Robins are part of the soundtrack of spring, but you may never have realized that it was the robins whose song you have come to associate with this season. They have a distinct song that sounds like they are saying "cheerio, cheeri-you, cheeri-me," said Bob Bryerton, a program coordinator at the Forest Preserve District's Plum Creek Nature Center.

The Cornell Lab of Ornithology describes it similarly, as though the birds are saying "cheerily, cheer up, cheer up, cheerily, cheer up." Robins sing with an even, steady rhythm, but they sing more quickly in the early morning hours. 

A black-capped chickadee on a branch.

Black-capped chickadee (Photo by Glenn P. Knoblock)

Black-capped chickadee

These chickadees have several calls and songs that may be familiar to people. As mentioned above, they have a whistling call that sounds as though they are saying “cheeeeeese-bur-ger," Bryerton said. They also call out their name, “chick-a-dee-dee-dee,” adding more “dee” note at the end if they are alarmed, to help warn other nearby birds.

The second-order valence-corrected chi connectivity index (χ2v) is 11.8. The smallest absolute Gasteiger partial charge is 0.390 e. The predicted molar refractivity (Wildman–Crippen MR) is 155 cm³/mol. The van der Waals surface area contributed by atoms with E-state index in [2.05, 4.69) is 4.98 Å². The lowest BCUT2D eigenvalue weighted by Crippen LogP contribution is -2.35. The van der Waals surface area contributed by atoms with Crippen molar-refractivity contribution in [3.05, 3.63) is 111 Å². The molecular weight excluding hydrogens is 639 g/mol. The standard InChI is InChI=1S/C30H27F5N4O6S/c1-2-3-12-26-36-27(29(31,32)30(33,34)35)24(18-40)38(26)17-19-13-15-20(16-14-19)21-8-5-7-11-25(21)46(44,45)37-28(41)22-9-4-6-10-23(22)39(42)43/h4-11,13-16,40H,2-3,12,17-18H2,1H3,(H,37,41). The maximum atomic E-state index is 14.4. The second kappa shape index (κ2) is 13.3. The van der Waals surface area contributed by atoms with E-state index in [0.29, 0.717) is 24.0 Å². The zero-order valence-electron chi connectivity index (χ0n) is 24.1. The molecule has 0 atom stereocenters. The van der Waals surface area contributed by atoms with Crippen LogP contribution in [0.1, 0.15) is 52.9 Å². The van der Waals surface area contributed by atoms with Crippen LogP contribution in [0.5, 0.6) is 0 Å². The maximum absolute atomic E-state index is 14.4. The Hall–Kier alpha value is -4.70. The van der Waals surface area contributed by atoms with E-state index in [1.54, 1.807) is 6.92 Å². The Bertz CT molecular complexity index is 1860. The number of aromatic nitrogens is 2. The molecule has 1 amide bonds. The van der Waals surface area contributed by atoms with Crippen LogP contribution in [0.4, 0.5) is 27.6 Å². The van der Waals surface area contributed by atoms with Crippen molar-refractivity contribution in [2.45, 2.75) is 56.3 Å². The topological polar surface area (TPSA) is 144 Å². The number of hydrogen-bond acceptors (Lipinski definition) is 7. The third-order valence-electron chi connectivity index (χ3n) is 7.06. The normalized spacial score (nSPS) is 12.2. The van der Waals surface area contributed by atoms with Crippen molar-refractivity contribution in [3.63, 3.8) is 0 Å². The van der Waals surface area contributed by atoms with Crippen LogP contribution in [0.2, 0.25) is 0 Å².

A chickadee’s song is a very sweet and simple whistle: “fee-bee.” The song is very familiar to that of the eastern phoebe, according to Mass Audubon. Both sing “fee-bee,” but the syllables of the chickadee’s song are more long and drawn out compared to the phoebe.

A blue jay in a tree.

Blue jay (Photo by Glenn P. Knoblock)

Blue jays

Familiar blue jays are another bird that is said to say its name, screaming out “jay, jay,” Bryerton said, although he added they can also sound like a squeaky gate being opened. Their song, though, is just one of many sounds they make.

One tricky thing about identifying the sounds of a blue jay is that they can mimic other birds, most often red-tailed hawks, Cornell Lab reports. Researchers believe these mimicking calls may be used to communicate with other blue jay or as a decoy to trick other birds into thinking there is a hawk nearby.

A common yellowthroat on a branch with its mouth open.

Common yellowthroat (Photo via Shutterstock)

Common yellowthroat